Both chambers of the Wisconsin state legislature have voted to approve one of the nation’s strongest Right-to-Carry license bills, by solid bipartisan margins. Senate Bill 93, which was strongly backed by the National Rifle Association, now goes to Governor Scott Walker for his expected signature. When signed, it will leave Illinois as the only state that provides no way for citizens to carry concealed firearms for self-protection outside their homes or places of business.
“For more than a decade, NRA has fought for Right-to-Carry in Wisconsin. That perseverance and determination has paid off. Today, Wisconsinites are one step closer to being able to defend themselves outside their homes,” said Chris W. Cox, executive director of the NRA Institute for Legislative Action. “Thanks to the actions of a bipartisan majority of state legislators, honest people who choose to get a permit will be less vulnerable to criminal attacks outside their homes. NRA is grateful for the unwavering leadership of Senators Pam Galloway, Rich Zipperer and Neal Kedzie, Assembly Majority Leader Scott Suder and Representative Jeffrey Mursauwho fought for the passage of Right-to-Carry in Wisconsin.”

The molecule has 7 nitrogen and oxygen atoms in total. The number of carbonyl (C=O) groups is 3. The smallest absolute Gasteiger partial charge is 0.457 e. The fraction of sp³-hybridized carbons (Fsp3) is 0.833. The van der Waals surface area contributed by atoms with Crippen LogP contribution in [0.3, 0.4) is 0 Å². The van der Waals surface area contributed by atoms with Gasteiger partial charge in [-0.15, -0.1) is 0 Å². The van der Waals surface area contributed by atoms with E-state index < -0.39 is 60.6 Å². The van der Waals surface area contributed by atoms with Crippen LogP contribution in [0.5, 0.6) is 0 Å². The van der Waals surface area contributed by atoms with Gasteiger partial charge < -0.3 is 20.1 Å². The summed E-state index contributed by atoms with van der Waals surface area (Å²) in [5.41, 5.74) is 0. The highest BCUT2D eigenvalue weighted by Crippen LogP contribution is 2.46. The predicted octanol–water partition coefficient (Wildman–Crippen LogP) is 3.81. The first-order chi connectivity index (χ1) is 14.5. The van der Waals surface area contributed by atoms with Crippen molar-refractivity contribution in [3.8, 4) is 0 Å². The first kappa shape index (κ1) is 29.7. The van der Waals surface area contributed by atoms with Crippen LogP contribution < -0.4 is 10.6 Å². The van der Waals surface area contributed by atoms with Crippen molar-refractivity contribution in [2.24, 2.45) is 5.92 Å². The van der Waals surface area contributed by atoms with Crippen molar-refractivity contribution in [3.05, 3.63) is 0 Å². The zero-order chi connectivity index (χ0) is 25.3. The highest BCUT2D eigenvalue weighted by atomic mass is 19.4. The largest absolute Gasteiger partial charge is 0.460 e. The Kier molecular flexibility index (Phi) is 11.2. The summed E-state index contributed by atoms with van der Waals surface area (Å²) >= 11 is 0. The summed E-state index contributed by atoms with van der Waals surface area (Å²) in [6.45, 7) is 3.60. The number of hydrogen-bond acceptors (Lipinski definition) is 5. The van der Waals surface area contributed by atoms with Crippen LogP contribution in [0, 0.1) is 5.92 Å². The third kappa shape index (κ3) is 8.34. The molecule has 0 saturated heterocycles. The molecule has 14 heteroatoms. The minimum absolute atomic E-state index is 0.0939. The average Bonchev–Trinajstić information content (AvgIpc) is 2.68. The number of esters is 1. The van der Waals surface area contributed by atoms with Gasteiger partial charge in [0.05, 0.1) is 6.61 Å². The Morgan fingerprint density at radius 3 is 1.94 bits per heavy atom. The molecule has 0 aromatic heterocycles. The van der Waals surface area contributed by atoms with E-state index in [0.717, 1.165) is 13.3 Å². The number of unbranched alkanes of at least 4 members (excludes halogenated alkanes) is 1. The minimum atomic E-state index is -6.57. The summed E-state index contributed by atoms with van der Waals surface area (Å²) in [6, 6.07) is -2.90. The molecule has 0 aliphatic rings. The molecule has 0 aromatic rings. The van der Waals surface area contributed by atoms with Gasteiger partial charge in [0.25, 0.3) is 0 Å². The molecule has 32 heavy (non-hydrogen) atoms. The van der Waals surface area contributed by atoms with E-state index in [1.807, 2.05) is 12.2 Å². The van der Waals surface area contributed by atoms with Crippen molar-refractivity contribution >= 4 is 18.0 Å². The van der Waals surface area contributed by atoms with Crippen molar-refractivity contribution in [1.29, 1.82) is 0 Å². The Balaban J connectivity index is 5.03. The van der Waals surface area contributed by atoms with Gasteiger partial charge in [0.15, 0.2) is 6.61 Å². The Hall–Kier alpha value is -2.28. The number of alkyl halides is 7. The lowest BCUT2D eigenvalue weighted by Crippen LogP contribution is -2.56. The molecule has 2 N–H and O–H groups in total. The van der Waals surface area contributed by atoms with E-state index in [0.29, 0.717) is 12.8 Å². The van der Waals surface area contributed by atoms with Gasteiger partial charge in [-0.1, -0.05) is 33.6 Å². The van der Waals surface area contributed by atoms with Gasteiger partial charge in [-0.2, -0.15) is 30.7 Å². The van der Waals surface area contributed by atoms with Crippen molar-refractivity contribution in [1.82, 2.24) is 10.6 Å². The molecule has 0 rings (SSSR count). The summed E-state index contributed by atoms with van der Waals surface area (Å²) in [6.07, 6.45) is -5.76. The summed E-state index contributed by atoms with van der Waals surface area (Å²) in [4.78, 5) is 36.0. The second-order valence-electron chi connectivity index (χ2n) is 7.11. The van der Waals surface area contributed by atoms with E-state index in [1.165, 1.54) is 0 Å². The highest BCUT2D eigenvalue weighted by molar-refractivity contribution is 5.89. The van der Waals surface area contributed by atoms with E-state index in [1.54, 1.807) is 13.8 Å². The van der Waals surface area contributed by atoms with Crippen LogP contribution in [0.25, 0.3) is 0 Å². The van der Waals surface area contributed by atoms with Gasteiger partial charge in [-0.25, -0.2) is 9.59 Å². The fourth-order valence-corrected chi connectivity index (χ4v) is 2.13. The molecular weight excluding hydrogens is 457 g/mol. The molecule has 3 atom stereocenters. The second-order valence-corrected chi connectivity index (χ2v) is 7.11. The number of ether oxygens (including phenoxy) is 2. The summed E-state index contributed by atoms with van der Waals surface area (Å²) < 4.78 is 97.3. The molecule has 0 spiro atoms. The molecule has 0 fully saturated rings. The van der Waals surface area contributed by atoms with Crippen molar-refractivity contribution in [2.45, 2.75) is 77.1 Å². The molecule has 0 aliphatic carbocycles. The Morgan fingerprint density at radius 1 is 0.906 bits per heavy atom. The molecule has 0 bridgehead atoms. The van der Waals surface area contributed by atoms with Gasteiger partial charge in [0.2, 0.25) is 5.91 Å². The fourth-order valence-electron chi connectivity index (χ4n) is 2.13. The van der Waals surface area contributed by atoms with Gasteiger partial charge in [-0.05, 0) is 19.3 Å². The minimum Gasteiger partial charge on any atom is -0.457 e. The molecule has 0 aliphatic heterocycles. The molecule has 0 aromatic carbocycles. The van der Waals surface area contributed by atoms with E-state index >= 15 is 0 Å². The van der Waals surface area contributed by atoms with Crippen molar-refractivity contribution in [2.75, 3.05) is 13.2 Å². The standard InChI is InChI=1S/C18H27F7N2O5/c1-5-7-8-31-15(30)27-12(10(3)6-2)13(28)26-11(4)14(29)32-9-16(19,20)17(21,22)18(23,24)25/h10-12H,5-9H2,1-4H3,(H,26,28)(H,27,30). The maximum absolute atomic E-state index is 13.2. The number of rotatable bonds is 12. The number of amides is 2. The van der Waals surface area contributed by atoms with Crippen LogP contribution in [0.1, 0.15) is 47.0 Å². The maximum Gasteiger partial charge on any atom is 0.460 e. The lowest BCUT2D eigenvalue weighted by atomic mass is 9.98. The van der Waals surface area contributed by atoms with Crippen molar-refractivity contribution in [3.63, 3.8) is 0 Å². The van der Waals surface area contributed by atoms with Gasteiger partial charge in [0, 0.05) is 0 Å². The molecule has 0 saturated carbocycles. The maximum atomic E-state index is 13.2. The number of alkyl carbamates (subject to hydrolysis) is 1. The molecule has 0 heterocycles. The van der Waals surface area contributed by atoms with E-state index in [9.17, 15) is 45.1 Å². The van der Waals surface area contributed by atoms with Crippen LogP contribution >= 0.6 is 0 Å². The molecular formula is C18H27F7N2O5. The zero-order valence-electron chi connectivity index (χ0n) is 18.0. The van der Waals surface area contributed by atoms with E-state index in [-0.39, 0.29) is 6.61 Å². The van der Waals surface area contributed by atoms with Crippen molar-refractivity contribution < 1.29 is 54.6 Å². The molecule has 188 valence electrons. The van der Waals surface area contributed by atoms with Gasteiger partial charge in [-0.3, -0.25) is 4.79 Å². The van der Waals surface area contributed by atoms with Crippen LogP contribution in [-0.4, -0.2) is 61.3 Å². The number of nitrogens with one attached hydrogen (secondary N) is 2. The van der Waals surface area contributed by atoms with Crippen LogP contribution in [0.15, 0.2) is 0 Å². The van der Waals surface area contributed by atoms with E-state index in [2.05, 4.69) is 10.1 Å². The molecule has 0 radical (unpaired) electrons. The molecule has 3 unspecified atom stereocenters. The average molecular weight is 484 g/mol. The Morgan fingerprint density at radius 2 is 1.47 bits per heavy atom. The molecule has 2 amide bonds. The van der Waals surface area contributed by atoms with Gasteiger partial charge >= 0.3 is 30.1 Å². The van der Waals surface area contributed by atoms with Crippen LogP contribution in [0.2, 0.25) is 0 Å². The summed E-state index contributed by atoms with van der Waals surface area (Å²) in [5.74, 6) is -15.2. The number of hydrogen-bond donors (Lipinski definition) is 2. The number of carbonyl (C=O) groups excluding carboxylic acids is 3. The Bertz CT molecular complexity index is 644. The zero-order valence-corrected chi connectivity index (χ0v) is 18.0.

Currently, there are 40 Right-to-Carry states: 37 have “shall issue” laws, requiring that carry permits be issued to applicants who meet uniform standards established by the state legislature. Two have fairly-administered discretionary-issue carry permit systems. Vermont respects the right to carry without a permit. Alaska and Arizona have “shall issue” permit systems for permit reciprocity with other states, and have allowed concealed carrying without a permit since 2003 and July 2010, respectively. Wyoming passed a permitless carry law earlier this year that goes into effect in July. Of the 10 non-RTC states, eight have restrictively-administered discretionary-issue systems; Illinois and Wisconsin are currently the only states to have no permit system and generally prohibit carrying. The Wisconsin legislature had twice passed Right-to-Carry bills only to have then-Governor Jim Doyle veto them. The efforts to override Gov. Doyle’s vetoes failed by very narrow margins.